Moscow was a city we could have settled in for a while. There was so much to see, great food and nightlife, and a rich literary and cultural history. Yet our stay was only to last two days. Obtaining a tourist visa to Russia is an expensive, time consuming ordeal and almost impossible to do from outside of the US. After four consecutive days visiting the Russian embassy in Mongolia, we secured a transit visa permitting us two nights in Moscow between arriving on the Trans-Siberian railway and leaving for Finland.
Having no time to spare, we stepped off our long train ride from Mongolia and picked up our normal pace to race around seeing the city.
Russia requires all visitors to register their location each night with the police (our hotel did this for us) and carry their passports with them at all times. The militia can stop anyone at anytime to ask for identification. I was a bit worried about police harassment – apparently this was a bigger problem a few years ago – but it turned out to be unwarranted.
Our first night was unseasonably warm for autumn; we walked around without a jacket amidst the crowds of tourists. The city came even more alive as the sun set – restaurants and cafes’ outdoor seating was full and musicians were in the streets.
Moscow is centered on the Kremlin, the walled complex of government buildings and former head of the Orthodox Church. To the south of the Kremlin is the Moscow River; to the east is Red Square and St. Basil’s Church. Surrounding ring and radial roads make the city very compact and walkable.
The triangular Kremlin is surrounded by high brick walls and twenty-one watch towers. The palace and towers were off-limits to visitors, but we were permitted to view the national Armory containing Russian thrones, artifacts, and treasures, and inside the three historic cathedrals of Annunciation, Assumption, and Archangel. The Bell Tower of Ivan the Great stands out as the tallest structure in the Kremlin.
Red Square still displays the embalmed body of Lenin, the first premier of the Soviet Union, despite communism’s end twenty years ago. Having seen the bodies of Ho Chi Minh in Hanoi and Chairman Mao in Beijing we of course had to see Lenin. The procedure for visiting was similar – everyone had to pass through a metal detector without cameras and bags, but unlike the other two, there was no line to see Lenin. The Mausoleum was empty except for the bored guards. We had our time to gape at the body, which was in better shape than the others despite being 50 years older.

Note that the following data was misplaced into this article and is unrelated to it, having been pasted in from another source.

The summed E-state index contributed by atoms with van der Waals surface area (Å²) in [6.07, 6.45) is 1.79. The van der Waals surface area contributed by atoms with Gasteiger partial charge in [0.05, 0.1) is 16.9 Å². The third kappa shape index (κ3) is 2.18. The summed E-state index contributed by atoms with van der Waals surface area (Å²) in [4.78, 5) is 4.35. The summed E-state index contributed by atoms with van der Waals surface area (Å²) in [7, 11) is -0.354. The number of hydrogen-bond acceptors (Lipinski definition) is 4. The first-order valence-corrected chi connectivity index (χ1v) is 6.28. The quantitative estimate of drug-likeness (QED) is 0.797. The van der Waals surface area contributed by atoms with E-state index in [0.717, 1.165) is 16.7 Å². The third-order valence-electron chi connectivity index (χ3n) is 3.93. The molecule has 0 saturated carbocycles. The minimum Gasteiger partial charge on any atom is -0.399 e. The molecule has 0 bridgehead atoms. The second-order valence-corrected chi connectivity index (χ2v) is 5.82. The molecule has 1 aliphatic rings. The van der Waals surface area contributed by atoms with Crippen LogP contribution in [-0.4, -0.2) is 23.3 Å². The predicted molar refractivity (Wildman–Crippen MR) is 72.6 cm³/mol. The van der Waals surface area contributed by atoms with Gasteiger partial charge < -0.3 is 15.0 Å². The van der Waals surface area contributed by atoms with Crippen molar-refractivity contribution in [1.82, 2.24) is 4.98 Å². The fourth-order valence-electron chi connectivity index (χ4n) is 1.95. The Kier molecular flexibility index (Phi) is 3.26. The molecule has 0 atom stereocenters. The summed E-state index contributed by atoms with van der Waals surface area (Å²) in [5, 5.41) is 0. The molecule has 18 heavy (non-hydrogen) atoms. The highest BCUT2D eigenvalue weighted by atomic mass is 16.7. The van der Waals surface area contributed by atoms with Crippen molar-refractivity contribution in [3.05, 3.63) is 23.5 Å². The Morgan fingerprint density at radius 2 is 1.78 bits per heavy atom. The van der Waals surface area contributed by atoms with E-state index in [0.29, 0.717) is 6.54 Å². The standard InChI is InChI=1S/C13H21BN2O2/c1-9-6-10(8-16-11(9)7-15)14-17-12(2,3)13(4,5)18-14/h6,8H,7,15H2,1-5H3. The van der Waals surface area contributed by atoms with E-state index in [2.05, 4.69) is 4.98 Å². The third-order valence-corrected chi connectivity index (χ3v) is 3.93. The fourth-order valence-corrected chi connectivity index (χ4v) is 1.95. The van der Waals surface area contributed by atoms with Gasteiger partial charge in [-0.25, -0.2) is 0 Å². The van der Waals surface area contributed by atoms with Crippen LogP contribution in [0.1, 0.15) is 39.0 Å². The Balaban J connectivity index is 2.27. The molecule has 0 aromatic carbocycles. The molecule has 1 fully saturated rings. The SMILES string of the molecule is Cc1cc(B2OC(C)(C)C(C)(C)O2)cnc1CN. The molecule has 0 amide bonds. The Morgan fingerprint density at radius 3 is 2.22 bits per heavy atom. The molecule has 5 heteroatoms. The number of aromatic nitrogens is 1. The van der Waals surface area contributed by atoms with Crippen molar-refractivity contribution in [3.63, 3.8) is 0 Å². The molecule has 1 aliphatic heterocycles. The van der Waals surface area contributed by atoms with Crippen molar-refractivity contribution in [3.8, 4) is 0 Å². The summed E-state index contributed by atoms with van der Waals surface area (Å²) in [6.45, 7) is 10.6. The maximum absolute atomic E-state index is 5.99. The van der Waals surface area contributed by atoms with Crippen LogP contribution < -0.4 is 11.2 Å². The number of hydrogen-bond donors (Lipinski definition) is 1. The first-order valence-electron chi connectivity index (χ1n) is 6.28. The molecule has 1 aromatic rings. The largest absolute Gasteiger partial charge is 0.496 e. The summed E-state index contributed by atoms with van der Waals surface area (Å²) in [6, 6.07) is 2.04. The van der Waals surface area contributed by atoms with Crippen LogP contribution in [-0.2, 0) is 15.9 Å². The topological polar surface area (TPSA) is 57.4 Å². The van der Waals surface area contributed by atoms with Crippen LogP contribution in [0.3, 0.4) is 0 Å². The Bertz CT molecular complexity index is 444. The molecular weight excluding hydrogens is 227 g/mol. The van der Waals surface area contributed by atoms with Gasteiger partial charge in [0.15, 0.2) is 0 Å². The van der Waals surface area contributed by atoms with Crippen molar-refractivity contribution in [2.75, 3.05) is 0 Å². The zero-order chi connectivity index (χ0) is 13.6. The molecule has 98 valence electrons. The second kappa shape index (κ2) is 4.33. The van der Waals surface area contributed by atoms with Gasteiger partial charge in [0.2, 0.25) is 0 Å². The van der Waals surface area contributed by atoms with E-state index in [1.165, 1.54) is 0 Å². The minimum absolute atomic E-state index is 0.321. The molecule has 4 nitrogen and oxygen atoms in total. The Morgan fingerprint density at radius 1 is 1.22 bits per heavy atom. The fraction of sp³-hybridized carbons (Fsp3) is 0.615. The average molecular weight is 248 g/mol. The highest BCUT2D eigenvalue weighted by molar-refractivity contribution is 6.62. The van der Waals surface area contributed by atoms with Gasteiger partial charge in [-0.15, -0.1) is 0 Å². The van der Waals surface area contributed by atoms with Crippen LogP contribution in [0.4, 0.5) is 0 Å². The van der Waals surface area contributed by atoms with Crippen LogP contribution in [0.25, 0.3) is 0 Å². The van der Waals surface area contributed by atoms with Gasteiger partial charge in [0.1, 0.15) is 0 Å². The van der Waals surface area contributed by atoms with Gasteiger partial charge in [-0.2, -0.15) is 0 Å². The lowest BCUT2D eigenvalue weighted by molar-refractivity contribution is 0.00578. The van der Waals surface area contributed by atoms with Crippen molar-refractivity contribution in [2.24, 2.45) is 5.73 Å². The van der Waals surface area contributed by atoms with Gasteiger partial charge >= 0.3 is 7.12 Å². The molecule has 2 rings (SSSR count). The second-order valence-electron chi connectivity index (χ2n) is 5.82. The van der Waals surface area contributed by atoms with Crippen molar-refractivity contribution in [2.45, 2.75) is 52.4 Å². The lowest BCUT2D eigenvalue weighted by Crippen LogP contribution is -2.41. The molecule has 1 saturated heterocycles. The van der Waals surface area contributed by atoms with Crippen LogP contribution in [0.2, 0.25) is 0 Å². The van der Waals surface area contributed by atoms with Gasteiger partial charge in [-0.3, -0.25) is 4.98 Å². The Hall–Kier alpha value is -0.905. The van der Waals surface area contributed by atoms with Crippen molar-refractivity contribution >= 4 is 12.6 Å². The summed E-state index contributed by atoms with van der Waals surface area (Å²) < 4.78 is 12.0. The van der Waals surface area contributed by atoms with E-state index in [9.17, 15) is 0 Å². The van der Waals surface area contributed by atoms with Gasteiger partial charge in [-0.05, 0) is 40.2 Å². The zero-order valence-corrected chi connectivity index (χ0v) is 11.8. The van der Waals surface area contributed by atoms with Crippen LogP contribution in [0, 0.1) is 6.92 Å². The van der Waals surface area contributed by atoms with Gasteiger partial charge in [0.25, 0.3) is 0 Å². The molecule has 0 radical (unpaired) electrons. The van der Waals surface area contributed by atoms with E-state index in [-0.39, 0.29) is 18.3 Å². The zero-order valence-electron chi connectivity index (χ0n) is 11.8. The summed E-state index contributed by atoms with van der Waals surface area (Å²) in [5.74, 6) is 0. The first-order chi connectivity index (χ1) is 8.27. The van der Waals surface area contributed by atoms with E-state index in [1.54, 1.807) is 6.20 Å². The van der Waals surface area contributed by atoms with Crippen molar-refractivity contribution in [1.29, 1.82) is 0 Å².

At the north end of Red Square is St. Basil’s Cathedral, completed in the sixteenth century on the order of Ivan the Terrible to celebrate Russian military victories. Its colorful towers and onion shaped domes are instantly recognizable as the iconic image of Russia.
The Cathedral of Christ the Savior is the most impressive church in the city. Built after the fall of the Soviet Union on the site of a former one dynamited by Stalin, it is the tallest Orthodox Church in the world at 340 feet high. The inside was even more impressive than the outside featuring amazing murals and icons (no pictures were allowed).
The weather stopped cooperating with us on our last day; the rain put a damper on our plans to walk through the parks and cruise along the Moscow River. Fortunately, one of Moscow’s more interesting attractions, its subway system, is underground.
Deep, deep underground.
Escalators leading down are very steep and fast yet take forever to reach the bottom. After a few seconds, we felt a strong sense of vertigo – it didn’t help that billboard ads were posted parallel to the escalators rather than level.
The stations are architectural wonders, featuring sculptures, chandeliers, bas reliefs, and stained glass.
Some were very futuristic…
some were traditional…
…but all were immaculate and impressive.
Each station had a unique history; we could have taken a subway tour – but we unfortunately ran out time. Finding our way around the system was not easy, since signs were all labeled in Cyrillic alphabet. But getting lost (as we did a few times) wasn’t the worst thing as we were able to see a few more stations.
We returned to our hotel exhausted from moving for two days straight, packed up our bags and left Moscow as we had arrived: by an international overnight train to Helsinki.